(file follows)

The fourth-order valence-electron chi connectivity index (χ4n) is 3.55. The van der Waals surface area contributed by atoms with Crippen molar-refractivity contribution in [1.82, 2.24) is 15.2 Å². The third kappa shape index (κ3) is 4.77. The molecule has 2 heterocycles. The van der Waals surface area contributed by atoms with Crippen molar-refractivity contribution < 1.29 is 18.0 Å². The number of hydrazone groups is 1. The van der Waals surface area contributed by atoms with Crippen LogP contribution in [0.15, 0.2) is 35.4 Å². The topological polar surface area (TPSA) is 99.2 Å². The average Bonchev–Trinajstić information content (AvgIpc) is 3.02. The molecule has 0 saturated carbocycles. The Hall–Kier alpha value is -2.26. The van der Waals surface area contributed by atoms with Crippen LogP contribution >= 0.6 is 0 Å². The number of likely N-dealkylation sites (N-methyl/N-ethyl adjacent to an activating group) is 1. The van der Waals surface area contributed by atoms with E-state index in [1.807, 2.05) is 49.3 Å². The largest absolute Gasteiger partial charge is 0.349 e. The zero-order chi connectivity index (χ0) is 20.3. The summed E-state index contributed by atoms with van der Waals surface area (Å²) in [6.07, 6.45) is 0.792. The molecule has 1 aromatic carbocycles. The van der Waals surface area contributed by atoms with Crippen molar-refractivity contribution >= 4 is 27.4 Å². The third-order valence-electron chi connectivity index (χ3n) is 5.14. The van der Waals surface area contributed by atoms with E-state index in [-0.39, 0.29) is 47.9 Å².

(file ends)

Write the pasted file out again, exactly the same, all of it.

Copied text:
The fourth-order valence-electron chi connectivity index (χ4n) is 3.55. The van der Waals surface area contributed by atoms with Crippen molar-refractivity contribution in [1.82, 2.24) is 15.2 Å². The third kappa shape index (κ3) is 4.77. The molecule has 2 heterocycles. The van der Waals surface area contributed by atoms with Crippen molar-refractivity contribution < 1.29 is 18.0 Å². The number of hydrazone groups is 1. The van der Waals surface area contributed by atoms with Crippen LogP contribution in [0.15, 0.2) is 35.4 Å². The topological polar surface area (TPSA) is 99.2 Å². The average Bonchev–Trinajstić information content (AvgIpc) is 3.02. The molecule has 0 saturated carbocycles. The Hall–Kier alpha value is -2.26. The van der Waals surface area contributed by atoms with Crippen LogP contribution >= 0.6 is 0 Å². The number of likely N-dealkylation sites (N-methyl/N-ethyl adjacent to an activating group) is 1. The van der Waals surface area contributed by atoms with E-state index in [1.807, 2.05) is 49.3 Å². The largest absolute Gasteiger partial charge is 0.349 e. The zero-order chi connectivity index (χ0) is 20.3. The summed E-state index contributed by atoms with van der Waals surface area (Å²) in [6.07, 6.45) is 0.792. The molecule has 1 aromatic carbocycles. The van der Waals surface area contributed by atoms with Crippen molar-refractivity contribution >= 4 is 27.4 Å². The third-order valence-electron chi connectivity index (χ3n) is 5.14. The van der Waals surface area contributed by atoms with E-state index in [-0.39, 0.29) is 47.9 Å².